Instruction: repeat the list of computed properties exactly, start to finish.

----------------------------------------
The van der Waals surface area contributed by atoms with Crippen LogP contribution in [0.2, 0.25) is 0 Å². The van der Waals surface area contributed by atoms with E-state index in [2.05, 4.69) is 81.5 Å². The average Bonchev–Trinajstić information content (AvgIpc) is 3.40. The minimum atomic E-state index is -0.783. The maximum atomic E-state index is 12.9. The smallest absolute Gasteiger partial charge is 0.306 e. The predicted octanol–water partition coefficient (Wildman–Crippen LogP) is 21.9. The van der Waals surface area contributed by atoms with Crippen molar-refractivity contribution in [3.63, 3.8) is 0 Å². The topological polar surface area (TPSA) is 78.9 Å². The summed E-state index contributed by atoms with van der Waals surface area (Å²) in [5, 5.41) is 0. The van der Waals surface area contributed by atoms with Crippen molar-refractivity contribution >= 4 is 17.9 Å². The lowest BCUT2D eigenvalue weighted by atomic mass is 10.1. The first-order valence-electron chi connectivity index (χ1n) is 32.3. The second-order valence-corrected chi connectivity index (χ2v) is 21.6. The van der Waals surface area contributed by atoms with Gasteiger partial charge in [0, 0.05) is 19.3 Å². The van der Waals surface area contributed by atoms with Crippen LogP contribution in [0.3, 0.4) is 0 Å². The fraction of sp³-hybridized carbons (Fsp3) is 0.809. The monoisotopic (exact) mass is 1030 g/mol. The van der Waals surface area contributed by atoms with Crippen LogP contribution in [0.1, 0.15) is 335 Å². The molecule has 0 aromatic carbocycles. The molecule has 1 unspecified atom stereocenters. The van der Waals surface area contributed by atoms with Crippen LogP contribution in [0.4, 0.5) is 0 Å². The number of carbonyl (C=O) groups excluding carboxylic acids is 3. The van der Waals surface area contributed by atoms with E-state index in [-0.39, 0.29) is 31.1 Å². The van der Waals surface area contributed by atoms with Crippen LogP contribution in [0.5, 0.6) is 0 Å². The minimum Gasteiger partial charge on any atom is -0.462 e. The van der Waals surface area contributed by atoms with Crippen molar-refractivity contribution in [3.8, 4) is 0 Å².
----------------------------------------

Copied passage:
The van der Waals surface area contributed by atoms with Crippen LogP contribution in [0.2, 0.25) is 0 Å². The van der Waals surface area contributed by atoms with E-state index in [2.05, 4.69) is 81.5 Å². The average Bonchev–Trinajstić information content (AvgIpc) is 3.40. The minimum atomic E-state index is -0.783. The maximum atomic E-state index is 12.9. The smallest absolute Gasteiger partial charge is 0.306 e. The predicted octanol–water partition coefficient (Wildman–Crippen LogP) is 21.9. The van der Waals surface area contributed by atoms with Crippen molar-refractivity contribution in [3.63, 3.8) is 0 Å². The topological polar surface area (TPSA) is 78.9 Å². The summed E-state index contributed by atoms with van der Waals surface area (Å²) in [5, 5.41) is 0. The van der Waals surface area contributed by atoms with Crippen molar-refractivity contribution >= 4 is 17.9 Å². The lowest BCUT2D eigenvalue weighted by atomic mass is 10.1. The first-order valence-electron chi connectivity index (χ1n) is 32.3. The second-order valence-corrected chi connectivity index (χ2v) is 21.6. The van der Waals surface area contributed by atoms with Gasteiger partial charge in [0, 0.05) is 19.3 Å². The van der Waals surface area contributed by atoms with Crippen LogP contribution in [0.3, 0.4) is 0 Å². The fraction of sp³-hybridized carbons (Fsp3) is 0.809. The monoisotopic (exact) mass is 1030 g/mol. The van der Waals surface area contributed by atoms with Crippen LogP contribution in [0.1, 0.15) is 335 Å². The molecule has 0 aromatic carbocycles. The molecule has 1 unspecified atom stereocenters. The van der Waals surface area contributed by atoms with Crippen LogP contribution in [0.4, 0.5) is 0 Å². The number of carbonyl (C=O) groups excluding carboxylic acids is 3. The van der Waals surface area contributed by atoms with E-state index in [-0.39, 0.29) is 31.1 Å². The van der Waals surface area contributed by atoms with Crippen LogP contribution in [0.5, 0.6) is 0 Å². The minimum Gasteiger partial charge on any atom is -0.462 e. The van der Waals surface area contributed by atoms with Crippen molar-refractivity contribution in [3.8, 4) is 0 Å².